What Amazon's 1st union means for organized labor
MILES PARKS, HOST:
Amazon workers at a warehouse on Staten Island in New York have pulled off a shocking upset. They voted to form a union, the first at the company in the United States. Gwynne Hogan of the member station WNYC reports on what their victory means for organized labor.
GWYNNE HOGAN, BYLINE: Warehouse workers are waiting with anticipation. They've come to a plaza outside the offices of the National Labor Relations Board in downtown Brooklyn, where the votes are being tallied.
UNIDENTIFIED PERSON #1: Looking in the telegram. I'm looking...
HOGAN: Each update from the count inside...
UNIDENTIFIED PERSON #1: Twenty-six hundred to 2,101. Oh, my God.
HOGAN: ...Sparks spontaneous screams, hugs and tears.
UNIDENTIFIED PERSON #2: ALU.
UNIDENTIFIED PEOPLE: ALU.
HOGAN: The ALU, or the Amazon Labor Union, was created by current and former workers at the Staten Island facility. It's a scrappy group not affiliated with any national union and has never run a drive before. And yet, against all odds, they pulled it off.
CHRIS SMALLS: Union strong, baby.
HOGAN: The president of the new union, Chris Smalls, pops a bottle of champagne.
SMALLS: To the first union in American history.
HOGAN: Smalls worked at Amazon for five years, but he was fired at the height of the COVID pandemic in 2020 after he led a walkout over safety concerns. The company says they fired him for violating COVID protocols. Some 8,000 employees work at the warehouse, and more than 5,000 cast ballots in the election.
SMALLS: If I could do this unemployed, what's stopping anybody?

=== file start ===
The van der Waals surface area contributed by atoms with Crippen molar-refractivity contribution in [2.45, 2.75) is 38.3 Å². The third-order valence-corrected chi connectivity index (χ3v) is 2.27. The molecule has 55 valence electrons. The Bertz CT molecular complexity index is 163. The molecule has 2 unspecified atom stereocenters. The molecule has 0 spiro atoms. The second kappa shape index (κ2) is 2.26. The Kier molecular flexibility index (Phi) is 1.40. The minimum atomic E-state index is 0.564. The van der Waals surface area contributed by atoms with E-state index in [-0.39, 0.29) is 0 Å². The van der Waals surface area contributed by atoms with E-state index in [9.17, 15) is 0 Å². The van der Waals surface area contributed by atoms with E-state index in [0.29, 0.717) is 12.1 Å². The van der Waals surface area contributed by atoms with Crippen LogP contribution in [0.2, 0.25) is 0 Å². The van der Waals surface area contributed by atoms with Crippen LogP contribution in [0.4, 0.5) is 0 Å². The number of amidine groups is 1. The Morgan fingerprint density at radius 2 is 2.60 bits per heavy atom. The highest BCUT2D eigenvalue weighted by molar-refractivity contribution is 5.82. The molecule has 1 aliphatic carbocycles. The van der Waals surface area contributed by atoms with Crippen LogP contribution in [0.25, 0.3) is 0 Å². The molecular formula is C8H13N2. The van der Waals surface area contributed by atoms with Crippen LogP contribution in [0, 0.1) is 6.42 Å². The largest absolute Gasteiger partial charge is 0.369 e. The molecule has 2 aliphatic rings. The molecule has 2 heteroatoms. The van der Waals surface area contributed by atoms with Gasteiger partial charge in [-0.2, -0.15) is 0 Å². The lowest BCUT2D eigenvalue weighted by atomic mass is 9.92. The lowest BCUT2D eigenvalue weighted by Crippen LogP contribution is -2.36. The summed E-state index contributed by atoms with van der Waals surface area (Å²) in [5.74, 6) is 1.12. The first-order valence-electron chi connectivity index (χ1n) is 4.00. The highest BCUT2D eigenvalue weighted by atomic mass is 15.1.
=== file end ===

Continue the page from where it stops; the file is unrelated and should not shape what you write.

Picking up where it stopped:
HOGAN: A spokesperson for Amazon says the company is disappointed in the outcome of the election, and they're reviewing their legal options. But organizers here say this is just the beginning. There's a second union vote scheduled at the end of the month for a warehouse right across the street from the first one. And the union wants to organize other warehouses in the region as well.
SMALLS: I think this is going to be another tidal wave of, you know, efforts going against Amazon, just like Starbucks. You know, we hope that we have that type of effect.
HOGAN: The first Starbucks shops voted to unionize in Buffalo, N.Y., last fall. And now organizers say more than 150 stores across the country are seeking a union vote. Labor experts are watching to see if the same type of ripple effect might occur with Amazon. Ruth Milkman is a labor sociologist at the City University of New York. She says, looking back on U.S. history, growth in unions doesn't happen incrementally. It comes in spurts.
RUTH MILKMAN: Other workers will see that it is possible to overcome employer opposition, and maybe they'll try it, too. You know, if you can do it at Amazon, you know, this giant behemoth, maybe you can do it in my workplace.
HOGAN: The Amazon labor union campaigned on promises of higher wages, longer breaks and better job security. And worker Meena Shuler (ph) was eager to cast her ballot in their favor. She was the first person in line when polls opened over a week ago.
MEENA SHULER: I just hope that this makes Amazon a better place for the employees all around the world because it's OK to want high standards, but we deserve - as human beings, we deserve high standards, too.
HOGAN: Organizers say they're planning to celebrate their victory and get some much-needed sleep. But come Monday, they'll be back at it, campaigning to bring another 1,500 workers into the union.
UNIDENTIFIED PEOPLE: (Chanting) Union, union, union...
HOGAN: For NPR News, I'm Gwynne Hogan in New York. Transcript provided by NPR, Copyright NPR.